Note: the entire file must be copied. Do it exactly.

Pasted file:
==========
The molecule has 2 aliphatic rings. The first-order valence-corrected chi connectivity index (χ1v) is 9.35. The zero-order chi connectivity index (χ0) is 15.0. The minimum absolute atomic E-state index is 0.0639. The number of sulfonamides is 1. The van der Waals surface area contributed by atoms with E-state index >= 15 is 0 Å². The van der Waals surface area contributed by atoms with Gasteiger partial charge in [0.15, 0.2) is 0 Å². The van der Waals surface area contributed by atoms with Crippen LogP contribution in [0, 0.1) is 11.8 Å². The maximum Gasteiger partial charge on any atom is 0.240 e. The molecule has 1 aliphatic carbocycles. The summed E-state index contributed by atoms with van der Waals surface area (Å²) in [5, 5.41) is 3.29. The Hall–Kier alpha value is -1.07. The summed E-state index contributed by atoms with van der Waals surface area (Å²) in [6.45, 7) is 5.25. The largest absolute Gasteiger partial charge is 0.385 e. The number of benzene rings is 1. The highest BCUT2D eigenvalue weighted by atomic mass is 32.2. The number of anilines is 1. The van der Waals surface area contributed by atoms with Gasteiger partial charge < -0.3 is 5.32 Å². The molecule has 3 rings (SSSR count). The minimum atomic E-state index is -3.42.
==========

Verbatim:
The molecule has 2 aliphatic rings. The first-order valence-corrected chi connectivity index (χ1v) is 9.35. The zero-order chi connectivity index (χ0) is 15.0. The minimum absolute atomic E-state index is 0.0639. The number of sulfonamides is 1. The van der Waals surface area contributed by atoms with E-state index >= 15 is 0 Å². The van der Waals surface area contributed by atoms with Gasteiger partial charge in [0.15, 0.2) is 0 Å². The van der Waals surface area contributed by atoms with Crippen LogP contribution in [0, 0.1) is 11.8 Å². The maximum Gasteiger partial charge on any atom is 0.240 e. The molecule has 1 aliphatic carbocycles. The summed E-state index contributed by atoms with van der Waals surface area (Å²) in [5, 5.41) is 3.29. The Hall–Kier alpha value is -1.07. The summed E-state index contributed by atoms with van der Waals surface area (Å²) in [6.45, 7) is 5.25. The largest absolute Gasteiger partial charge is 0.385 e. The number of benzene rings is 1. The highest BCUT2D eigenvalue weighted by atomic mass is 32.2. The number of anilines is 1. The van der Waals surface area contributed by atoms with Gasteiger partial charge < -0.3 is 5.32 Å². The molecule has 3 rings (SSSR count). The minimum atomic E-state index is -3.42.